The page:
I wish more Christians cared enough about their own faith to learn as much as they can about it. I wish…

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Prayer Requests

1- Please remember the family of Alvin Coker.

2- Please remember Randall Bunch.

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The Final VBS Worker Meeting before VBS

  • Our final pre-VBS workers meeting will be Sunday, July 2, immediately after the morning service.
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America’s Moral Decline Continues

In its annual Values and Beliefs survey, the Gallup polling organization found that record percentages of U.S. adults believe it is morally acceptable to use birth control (91 percent), get divorced (73 percent), engage in opposite-sex sexual acts outside of marriage (69 percent), engage in same-sex sexual acts (63 percent), have a baby outside of marriage (62 percent), commit physician-assisted suicide (57 percent), view pornography (36 percent), and practice polygamy (17 percent).

The only two practices to register record low moral approval were capital punishment (58 percent) and medical testing on animals (51 percent).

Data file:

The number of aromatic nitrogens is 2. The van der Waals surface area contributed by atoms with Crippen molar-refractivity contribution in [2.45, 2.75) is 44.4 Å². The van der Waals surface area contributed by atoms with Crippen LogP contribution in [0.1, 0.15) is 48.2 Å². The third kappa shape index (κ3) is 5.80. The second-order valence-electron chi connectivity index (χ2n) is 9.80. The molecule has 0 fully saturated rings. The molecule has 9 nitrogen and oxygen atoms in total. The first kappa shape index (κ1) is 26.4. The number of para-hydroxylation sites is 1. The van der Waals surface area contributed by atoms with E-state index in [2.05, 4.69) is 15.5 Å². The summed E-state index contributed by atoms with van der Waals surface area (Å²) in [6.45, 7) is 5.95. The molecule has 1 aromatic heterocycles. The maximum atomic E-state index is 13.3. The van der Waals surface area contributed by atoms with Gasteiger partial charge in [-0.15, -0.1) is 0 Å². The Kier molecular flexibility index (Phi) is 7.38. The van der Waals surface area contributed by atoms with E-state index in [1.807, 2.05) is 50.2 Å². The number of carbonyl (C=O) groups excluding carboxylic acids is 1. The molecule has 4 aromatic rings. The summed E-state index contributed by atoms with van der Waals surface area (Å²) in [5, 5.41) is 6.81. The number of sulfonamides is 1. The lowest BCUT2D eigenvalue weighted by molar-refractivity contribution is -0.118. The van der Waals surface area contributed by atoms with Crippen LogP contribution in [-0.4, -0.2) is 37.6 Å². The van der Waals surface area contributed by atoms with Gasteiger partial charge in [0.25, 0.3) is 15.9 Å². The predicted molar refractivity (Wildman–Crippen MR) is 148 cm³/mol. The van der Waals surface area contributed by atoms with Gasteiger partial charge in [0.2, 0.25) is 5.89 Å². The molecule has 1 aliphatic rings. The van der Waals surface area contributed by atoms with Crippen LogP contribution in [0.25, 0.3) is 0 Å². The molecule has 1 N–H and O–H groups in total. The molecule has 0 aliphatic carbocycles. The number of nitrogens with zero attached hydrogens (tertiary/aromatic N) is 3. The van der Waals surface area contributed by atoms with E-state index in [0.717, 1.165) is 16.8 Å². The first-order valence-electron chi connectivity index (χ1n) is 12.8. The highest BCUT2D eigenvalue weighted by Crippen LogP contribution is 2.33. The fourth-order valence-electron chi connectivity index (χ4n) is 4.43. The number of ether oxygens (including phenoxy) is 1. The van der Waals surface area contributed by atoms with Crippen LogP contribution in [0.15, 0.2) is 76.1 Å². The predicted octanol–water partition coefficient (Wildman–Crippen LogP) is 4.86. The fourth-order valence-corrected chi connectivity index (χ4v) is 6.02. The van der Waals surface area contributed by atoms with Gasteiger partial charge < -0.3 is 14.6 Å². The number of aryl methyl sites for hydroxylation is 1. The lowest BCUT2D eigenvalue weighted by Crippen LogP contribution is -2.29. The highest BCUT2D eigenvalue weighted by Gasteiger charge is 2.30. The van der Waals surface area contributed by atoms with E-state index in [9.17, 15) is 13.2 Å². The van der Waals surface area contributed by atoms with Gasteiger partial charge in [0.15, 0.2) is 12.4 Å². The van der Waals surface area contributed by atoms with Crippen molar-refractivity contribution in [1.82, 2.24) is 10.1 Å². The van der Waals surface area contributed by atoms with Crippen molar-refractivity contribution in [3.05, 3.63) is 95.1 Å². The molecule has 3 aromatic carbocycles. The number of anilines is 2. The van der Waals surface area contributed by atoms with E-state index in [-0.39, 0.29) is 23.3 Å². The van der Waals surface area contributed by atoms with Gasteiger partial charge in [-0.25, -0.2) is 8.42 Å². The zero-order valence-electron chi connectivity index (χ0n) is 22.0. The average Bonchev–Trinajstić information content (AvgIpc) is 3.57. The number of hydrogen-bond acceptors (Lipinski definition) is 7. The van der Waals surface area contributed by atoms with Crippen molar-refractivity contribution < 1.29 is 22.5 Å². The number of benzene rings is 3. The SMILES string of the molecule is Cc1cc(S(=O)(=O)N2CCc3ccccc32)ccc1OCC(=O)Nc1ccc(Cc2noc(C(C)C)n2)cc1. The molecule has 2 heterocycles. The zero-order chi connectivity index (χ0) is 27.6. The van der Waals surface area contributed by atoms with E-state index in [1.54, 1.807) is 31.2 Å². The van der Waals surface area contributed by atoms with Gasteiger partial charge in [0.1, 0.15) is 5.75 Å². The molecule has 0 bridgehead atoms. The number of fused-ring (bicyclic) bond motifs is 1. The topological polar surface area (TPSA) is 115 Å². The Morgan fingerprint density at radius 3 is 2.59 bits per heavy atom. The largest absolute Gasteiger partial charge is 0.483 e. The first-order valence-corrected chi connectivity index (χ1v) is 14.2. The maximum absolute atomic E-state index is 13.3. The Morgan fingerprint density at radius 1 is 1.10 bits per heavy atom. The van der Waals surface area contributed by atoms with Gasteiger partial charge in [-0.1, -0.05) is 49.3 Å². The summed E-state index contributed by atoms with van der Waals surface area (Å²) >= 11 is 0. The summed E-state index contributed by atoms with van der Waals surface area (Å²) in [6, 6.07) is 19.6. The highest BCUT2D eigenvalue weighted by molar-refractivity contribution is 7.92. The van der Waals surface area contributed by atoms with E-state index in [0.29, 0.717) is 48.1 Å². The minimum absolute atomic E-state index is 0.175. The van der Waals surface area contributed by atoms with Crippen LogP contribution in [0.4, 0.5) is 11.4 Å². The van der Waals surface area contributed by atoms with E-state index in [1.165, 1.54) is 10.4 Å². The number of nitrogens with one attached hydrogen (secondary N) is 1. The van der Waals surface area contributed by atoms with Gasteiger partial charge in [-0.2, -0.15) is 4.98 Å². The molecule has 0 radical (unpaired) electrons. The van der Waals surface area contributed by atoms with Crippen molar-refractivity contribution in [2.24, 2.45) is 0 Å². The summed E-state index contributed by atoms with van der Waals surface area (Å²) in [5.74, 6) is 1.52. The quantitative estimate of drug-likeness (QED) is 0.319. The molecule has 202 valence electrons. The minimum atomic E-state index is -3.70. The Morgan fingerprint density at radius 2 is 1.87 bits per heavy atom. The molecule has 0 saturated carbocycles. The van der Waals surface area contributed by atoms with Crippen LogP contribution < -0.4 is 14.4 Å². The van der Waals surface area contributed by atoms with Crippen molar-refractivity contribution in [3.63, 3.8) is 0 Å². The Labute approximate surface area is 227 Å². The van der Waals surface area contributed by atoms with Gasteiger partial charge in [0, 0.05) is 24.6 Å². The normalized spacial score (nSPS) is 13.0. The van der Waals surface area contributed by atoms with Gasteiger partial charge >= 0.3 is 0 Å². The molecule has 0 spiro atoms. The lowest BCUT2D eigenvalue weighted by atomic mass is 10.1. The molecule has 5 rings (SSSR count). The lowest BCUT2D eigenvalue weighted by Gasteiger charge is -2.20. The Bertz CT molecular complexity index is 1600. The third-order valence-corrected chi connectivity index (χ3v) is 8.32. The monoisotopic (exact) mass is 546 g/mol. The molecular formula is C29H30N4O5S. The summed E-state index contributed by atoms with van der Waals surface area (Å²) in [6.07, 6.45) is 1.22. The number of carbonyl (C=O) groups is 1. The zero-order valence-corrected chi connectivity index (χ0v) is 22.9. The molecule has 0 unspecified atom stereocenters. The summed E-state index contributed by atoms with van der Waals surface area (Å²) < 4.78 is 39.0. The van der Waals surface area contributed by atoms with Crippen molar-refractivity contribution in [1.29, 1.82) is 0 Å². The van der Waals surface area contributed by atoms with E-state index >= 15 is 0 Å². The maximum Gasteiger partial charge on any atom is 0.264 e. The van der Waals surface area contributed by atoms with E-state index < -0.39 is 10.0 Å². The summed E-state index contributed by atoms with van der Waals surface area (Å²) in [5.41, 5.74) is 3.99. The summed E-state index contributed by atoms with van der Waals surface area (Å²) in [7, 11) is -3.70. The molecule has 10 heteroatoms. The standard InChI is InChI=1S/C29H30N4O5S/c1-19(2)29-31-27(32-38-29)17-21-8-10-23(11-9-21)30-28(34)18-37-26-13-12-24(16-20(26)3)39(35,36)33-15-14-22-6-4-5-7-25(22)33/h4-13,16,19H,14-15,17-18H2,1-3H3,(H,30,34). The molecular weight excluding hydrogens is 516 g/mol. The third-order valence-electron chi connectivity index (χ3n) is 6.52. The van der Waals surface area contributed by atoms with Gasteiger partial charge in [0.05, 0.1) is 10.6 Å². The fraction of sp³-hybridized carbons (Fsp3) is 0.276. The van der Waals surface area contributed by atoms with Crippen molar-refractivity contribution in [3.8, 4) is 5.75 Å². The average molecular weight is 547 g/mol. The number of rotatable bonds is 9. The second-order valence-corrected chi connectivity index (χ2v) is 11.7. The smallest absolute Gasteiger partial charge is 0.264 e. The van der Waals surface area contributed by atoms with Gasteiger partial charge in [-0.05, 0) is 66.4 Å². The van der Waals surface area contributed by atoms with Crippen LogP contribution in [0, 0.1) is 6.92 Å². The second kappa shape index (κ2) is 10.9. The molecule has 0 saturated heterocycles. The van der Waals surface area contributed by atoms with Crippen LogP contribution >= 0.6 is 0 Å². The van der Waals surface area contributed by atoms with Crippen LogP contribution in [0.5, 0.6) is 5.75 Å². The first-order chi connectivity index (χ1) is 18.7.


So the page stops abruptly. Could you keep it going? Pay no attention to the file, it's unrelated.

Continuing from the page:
America… today.

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News From the SBC Annual Meeting in Phoenix

Lonnie Wilkey reports-

SBC messengers voted to allow the Exec. Committee to study the feasibility of selling the SBC building in Nashville.

As of 8:28 on June 13, 4,366 messengers are registered for the 2017 annual meeting of the SBC in Phoenix.

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VBS Shirt Order

If you wish to get one of the 2017 VBS shirts the sign up sheet is on the bulletin board.  Orders will be placed 1 July, so 31 June is the last possible day to sign up.  After that date, unfortunately, no additional orders can be made.

The shirts are $7.50 for youth and adult small – xl, $9.50 for adult 2xl, $10.50 for adult 3xl.

This is the design (on a blue shirt)-